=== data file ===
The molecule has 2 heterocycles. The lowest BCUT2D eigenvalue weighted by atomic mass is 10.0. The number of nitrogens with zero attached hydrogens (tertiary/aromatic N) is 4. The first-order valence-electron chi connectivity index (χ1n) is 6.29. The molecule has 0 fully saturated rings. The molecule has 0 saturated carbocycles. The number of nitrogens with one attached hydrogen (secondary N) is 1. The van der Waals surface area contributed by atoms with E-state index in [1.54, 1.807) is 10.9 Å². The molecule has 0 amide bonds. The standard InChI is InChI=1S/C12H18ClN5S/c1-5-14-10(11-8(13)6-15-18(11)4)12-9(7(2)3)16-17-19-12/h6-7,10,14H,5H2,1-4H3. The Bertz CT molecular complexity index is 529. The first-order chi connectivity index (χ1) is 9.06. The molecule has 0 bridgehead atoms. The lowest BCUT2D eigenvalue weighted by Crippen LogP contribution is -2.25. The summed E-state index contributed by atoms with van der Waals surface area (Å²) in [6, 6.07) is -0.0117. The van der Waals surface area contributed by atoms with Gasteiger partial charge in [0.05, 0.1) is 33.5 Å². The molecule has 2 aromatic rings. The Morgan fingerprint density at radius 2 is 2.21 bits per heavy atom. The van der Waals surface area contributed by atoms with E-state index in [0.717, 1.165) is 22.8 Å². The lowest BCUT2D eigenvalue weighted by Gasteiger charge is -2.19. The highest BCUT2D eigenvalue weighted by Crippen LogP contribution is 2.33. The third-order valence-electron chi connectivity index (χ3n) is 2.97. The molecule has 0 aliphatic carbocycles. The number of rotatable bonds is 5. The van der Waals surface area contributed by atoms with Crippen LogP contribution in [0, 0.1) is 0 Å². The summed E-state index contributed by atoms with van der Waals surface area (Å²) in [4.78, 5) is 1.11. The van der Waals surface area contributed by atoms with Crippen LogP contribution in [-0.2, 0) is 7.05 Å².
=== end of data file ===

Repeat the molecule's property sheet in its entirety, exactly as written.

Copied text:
The molecule has 2 heterocycles. The lowest BCUT2D eigenvalue weighted by atomic mass is 10.0. The number of nitrogens with zero attached hydrogens (tertiary/aromatic N) is 4. The first-order valence-electron chi connectivity index (χ1n) is 6.29. The molecule has 0 fully saturated rings. The molecule has 0 saturated carbocycles. The number of nitrogens with one attached hydrogen (secondary N) is 1. The van der Waals surface area contributed by atoms with E-state index in [1.54, 1.807) is 10.9 Å². The molecule has 0 amide bonds. The standard InChI is InChI=1S/C12H18ClN5S/c1-5-14-10(11-8(13)6-15-18(11)4)12-9(7(2)3)16-17-19-12/h6-7,10,14H,5H2,1-4H3. The Bertz CT molecular complexity index is 529. The first-order chi connectivity index (χ1) is 9.06. The molecule has 0 bridgehead atoms. The lowest BCUT2D eigenvalue weighted by Crippen LogP contribution is -2.25. The summed E-state index contributed by atoms with van der Waals surface area (Å²) in [6, 6.07) is -0.0117. The van der Waals surface area contributed by atoms with Gasteiger partial charge in [0.05, 0.1) is 33.5 Å². The molecule has 2 aromatic rings. The Morgan fingerprint density at radius 2 is 2.21 bits per heavy atom. The van der Waals surface area contributed by atoms with E-state index in [0.717, 1.165) is 22.8 Å². The lowest BCUT2D eigenvalue weighted by Gasteiger charge is -2.19. The highest BCUT2D eigenvalue weighted by Crippen LogP contribution is 2.33. The third-order valence-electron chi connectivity index (χ3n) is 2.97. The molecule has 0 aliphatic carbocycles. The number of rotatable bonds is 5. The van der Waals surface area contributed by atoms with Crippen LogP contribution in [0, 0.1) is 0 Å². The summed E-state index contributed by atoms with van der Waals surface area (Å²) in [4.78, 5) is 1.11. The van der Waals surface area contributed by atoms with Crippen LogP contribution in [-0.2, 0) is 7.05 Å².